What Is a Tax Lien?

A tax lien is a legal claim against the assets of a business or individual that fails to pay taxes to the government. Broadly, a lien gives a debtor, or someone owed money, a claim on a piece of property. If obligations are not met, the creditor may proceed to seize the asset or force foreclosure.

The federal government can place a tax lien on a property if the owner is in default on income taxes. A state tax lien can also be placed for unpaid income taxes. Local governments may place a lien on a property for back taxes or unpaid property tax, as well as unpaid local income taxes. Liens are recorded in the county where an individual owns the property.

This does not mean the property will be seized and sold, however. Rather, It certifies that the tax authority receives first claim over any other creditors contending for the asset, like a mortgage lender. 

Unlike other liens, such as a mortgage, which only attaches to the real estate, a tax lien essentially attaches to all assets a taxpayer owns. If you sell these assets while you have a tax lien, the proceeds from the sale must be paid to the IRS or other tax authority. 

A tax lien may be removed if the taxpayer pays the debt or agrees to a payment plan. If no attempts for repayment are made, the government may seize the assets and sell them to cover the debt. 

What Happens if a Tax Lien is Placed on my Property?

When a tax lien is placed on personal property, the taxpayer receives a notice of federal tax lien and demand for payment. If the taxpayer fails to pay the debt or resolve the issue with the Internal Revenue Service (IRS), the agency will proceed to place a lien on the individual's assets.

Commonly, the lien is assigned to all of the taxpayers assets, such as securities, real estate, and automobiles. Further assets the taxpayer acquires while the lien is in effect will also apply. In addition, the lien is associated with any real estate business properties and accounts receivable for the business.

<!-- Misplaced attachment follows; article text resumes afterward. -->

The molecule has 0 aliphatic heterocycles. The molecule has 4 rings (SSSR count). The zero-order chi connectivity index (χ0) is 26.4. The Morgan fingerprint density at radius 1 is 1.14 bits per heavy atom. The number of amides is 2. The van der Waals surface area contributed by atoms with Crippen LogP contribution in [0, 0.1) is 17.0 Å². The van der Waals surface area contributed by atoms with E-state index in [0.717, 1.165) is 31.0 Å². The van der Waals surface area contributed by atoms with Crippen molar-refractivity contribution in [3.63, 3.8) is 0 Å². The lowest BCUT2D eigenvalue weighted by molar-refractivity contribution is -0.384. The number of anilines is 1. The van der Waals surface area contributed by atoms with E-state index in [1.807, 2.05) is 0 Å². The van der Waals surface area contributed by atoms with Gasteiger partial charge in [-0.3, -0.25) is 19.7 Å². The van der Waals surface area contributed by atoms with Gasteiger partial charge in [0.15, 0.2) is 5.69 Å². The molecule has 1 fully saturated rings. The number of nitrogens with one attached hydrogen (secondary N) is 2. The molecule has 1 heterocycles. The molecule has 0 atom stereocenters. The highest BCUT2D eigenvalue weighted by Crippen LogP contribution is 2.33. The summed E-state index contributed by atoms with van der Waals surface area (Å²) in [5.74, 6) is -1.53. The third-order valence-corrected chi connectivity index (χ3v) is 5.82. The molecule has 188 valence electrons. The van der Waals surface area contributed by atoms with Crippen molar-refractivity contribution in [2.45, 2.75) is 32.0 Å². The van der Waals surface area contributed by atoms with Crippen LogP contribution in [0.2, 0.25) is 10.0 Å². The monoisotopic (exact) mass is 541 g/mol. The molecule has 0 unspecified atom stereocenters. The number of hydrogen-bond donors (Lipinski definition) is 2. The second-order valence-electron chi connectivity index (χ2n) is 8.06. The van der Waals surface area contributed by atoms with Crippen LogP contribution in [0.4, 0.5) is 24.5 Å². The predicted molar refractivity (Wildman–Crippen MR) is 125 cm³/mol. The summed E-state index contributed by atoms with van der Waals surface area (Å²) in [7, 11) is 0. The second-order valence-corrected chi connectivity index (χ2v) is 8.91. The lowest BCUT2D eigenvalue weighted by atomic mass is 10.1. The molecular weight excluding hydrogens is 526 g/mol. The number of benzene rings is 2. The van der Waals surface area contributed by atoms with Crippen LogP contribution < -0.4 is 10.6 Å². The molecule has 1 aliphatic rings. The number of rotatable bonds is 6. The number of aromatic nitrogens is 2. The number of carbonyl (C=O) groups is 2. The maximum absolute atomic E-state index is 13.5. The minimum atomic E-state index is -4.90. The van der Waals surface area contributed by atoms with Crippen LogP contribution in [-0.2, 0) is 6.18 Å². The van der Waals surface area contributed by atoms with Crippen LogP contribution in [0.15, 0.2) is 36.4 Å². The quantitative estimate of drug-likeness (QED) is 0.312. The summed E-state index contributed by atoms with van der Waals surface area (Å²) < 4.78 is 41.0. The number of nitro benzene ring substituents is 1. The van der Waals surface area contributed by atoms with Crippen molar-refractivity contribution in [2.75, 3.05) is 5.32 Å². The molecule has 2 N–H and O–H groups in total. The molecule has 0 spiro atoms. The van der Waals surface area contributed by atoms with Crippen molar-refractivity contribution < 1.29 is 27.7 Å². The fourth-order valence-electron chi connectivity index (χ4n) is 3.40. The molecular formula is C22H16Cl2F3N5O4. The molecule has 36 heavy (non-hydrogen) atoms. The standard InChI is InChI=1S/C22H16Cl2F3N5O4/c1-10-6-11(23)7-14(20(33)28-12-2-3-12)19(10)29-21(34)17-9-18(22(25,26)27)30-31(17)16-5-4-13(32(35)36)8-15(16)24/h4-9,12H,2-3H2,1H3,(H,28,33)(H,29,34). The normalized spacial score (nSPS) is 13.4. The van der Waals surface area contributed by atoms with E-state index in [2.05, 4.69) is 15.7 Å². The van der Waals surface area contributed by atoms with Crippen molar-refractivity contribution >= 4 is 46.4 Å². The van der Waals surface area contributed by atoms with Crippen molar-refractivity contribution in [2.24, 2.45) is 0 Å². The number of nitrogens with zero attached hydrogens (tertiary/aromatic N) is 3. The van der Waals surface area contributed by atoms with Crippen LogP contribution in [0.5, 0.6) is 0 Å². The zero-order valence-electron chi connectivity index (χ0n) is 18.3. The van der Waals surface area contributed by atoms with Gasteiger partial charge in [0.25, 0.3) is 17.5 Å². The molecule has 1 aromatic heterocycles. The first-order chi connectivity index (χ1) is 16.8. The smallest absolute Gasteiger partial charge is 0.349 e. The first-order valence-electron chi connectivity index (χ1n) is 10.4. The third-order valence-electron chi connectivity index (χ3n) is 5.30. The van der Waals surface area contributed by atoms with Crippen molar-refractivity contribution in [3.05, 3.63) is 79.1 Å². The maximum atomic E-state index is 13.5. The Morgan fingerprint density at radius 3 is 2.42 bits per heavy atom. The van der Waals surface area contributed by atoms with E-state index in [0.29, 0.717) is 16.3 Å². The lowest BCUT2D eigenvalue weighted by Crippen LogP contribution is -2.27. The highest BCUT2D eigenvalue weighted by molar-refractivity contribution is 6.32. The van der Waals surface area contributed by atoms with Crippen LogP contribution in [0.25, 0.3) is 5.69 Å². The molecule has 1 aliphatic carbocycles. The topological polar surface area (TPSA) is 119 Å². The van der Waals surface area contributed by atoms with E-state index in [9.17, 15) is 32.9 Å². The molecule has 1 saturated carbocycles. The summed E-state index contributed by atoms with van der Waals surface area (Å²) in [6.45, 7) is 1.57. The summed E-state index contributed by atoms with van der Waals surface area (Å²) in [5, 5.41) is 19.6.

If the taxpayer elects to file bankruptcy, the lien and tax debt could potentially continue after the bankruptcy. Most debts are extinguished by bankruptcy proceedings, but federal tax debt is not. 

The IRS’s Proceedings

In the United States, the IRS generally will place a lien against the taxpayer’s bank accounts, real estate, and vehicles if federal tax payments have reached delinquency and there have been no efforts to pay owed taxes. A federal tax lien has precedence over any other creditor’s claims and can lead to issues for the taxpayer when they go to sell assets or obtain credit. The only way to discharge a federal tax lien is to fully remit delinquent taxes or reach a settlement with the IRS.

Upon a lien being filed, it will appear on their credit report and negatively affect the taxpayer’s credit score. This prevents the taxpayer from refinancing real estate or selling any assets associated with the liens. 

How Can You Get a Tax Lien Released?

The most straightforward route to get out of a federal tax lien is to pay delinquent taxes. Though, if this is not a possibility, there are other ways to manage a lien with the cooperation of the IRS.

The IRS will consider releasing a tax lien if the taxpayer agrees to an installation agreement with a monthly automatic withdrawal until the debt is settled. If tax payments are unfeasible, the taxpayer must pay a round sum and seek dismissal of the balance in bankruptcy court. 

If there are unpaid taxes, the tax authority can use a tax levy to legally seize the taxpayer’s assets in order to collect the unsettlement. A lien secures the government's interest or claim in the property; a levy permits the government to seize and sell the property in order to pay the tax debt. Upon completion, tax liens are publicly recorded. After the tax debtor pays off the debt, the county records will update to reflect that the lien has been released.

Does a Tax Lien Affect Your Credit Score?

In April 2018, the three major credit bureaus decided to remove tax liens, both federal and state, from credit reports altogether. Therefore, tax liens no longer influence credit scores. Previously, unpaid tax liens could be on the individual’s credit report for up to 10 years, while paid liens could remain for up to seven years after being released. 

Under FICO’s traditional model, an individual's credit score depends on various factors, including credit card and loan payment history, credit utilization, length of credit history and more. A tax lien was considered a severe derogatory item, much like bankruptcies, judgments, collections, charge-offs, and repossessions. Bankruptcies can drop a score by over 200 points and remain on the individual’s credit report for 10 years. Foreclosures can lead to a drop of over 140 points and remain for seven years.